Posted by Adrienne Hall, general manager, Trustworthy Computing

Today Microsoft releases volume 14 of the Microsoft Security Intelligence Report, which provides trends and insights on security vulnerabilities, exploit activity, malware and potentially unwanted software, spam, phishing, malicious websites, and security trends from 105+ locations around the world. This SIR focuses on the threat landscape in the second half of 2012 and includes trend data from previous periods.

Here’s a short summary of what you will find in the latest SIR data: industry-wide vulnerability disclosures are down; exploit activity has increased in many parts of the world; several locations with historically high malware infection rates saw improvements, but the worldwide malware infection rate increased slightly. Windows 8 has the lowest malware infection rate of any Windows-based operating system observed to date; Trojans continue to top the list of malware threats; spam volumes went up slightly; and phishing levels remained consistent.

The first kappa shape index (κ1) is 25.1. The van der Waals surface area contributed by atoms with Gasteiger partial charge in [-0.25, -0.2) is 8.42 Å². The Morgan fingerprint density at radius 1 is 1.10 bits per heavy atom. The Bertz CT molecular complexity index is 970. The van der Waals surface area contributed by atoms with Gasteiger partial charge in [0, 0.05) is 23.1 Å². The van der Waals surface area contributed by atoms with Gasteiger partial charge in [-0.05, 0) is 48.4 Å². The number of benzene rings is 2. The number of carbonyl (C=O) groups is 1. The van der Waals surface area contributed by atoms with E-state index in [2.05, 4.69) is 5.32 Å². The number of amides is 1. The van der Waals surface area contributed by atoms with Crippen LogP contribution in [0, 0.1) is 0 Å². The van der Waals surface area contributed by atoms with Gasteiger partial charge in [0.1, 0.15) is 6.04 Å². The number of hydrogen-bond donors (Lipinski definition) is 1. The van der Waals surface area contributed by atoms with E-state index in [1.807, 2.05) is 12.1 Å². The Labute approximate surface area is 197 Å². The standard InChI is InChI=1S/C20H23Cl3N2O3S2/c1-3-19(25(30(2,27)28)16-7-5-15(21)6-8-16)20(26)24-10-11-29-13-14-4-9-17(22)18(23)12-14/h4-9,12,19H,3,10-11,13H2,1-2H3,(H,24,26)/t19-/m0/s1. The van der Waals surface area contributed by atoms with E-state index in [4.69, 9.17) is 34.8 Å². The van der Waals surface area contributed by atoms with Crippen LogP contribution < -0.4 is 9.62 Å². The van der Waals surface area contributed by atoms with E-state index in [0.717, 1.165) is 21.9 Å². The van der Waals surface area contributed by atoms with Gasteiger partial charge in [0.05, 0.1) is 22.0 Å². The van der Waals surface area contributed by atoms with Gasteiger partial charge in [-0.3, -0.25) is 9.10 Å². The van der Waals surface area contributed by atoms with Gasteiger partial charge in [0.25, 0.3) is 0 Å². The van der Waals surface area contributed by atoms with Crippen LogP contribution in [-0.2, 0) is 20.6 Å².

We’ve also included some new, previously unpublished data in this volume of the report that helps quantify the value of using antimalware software. Characterizing the value of security software in a way that resonates relative to other IT investments persists as a challenge for many organizations; especially those who have successfully avoided a security crisis for a long period of time. The value of antimalware software is often the source of discussion by Security professionals. 

Based on telemetry from over a billon systems around the world, Volume 14 returns the data on malware infection rates for unprotected systems versus systems that run antimalware software.  The verdict is in: systems that run antimalware software have significantly lower malware infection rates, even in locations with the highest malware infection rates in the world.  This data will likely help many people understand the value of using antimalware software – which we continue to consider a best practice and strongly recommend to all of our customers.

I hope you find this volume of the Microsoft Security Intelligence Report useful and enlightening. I also encourage you to visit http://microsoft.com/sir and read my colleague Tim Rains' Official Microsoft Blog post. Please let us know your thoughts about the latest SIR by commenting below.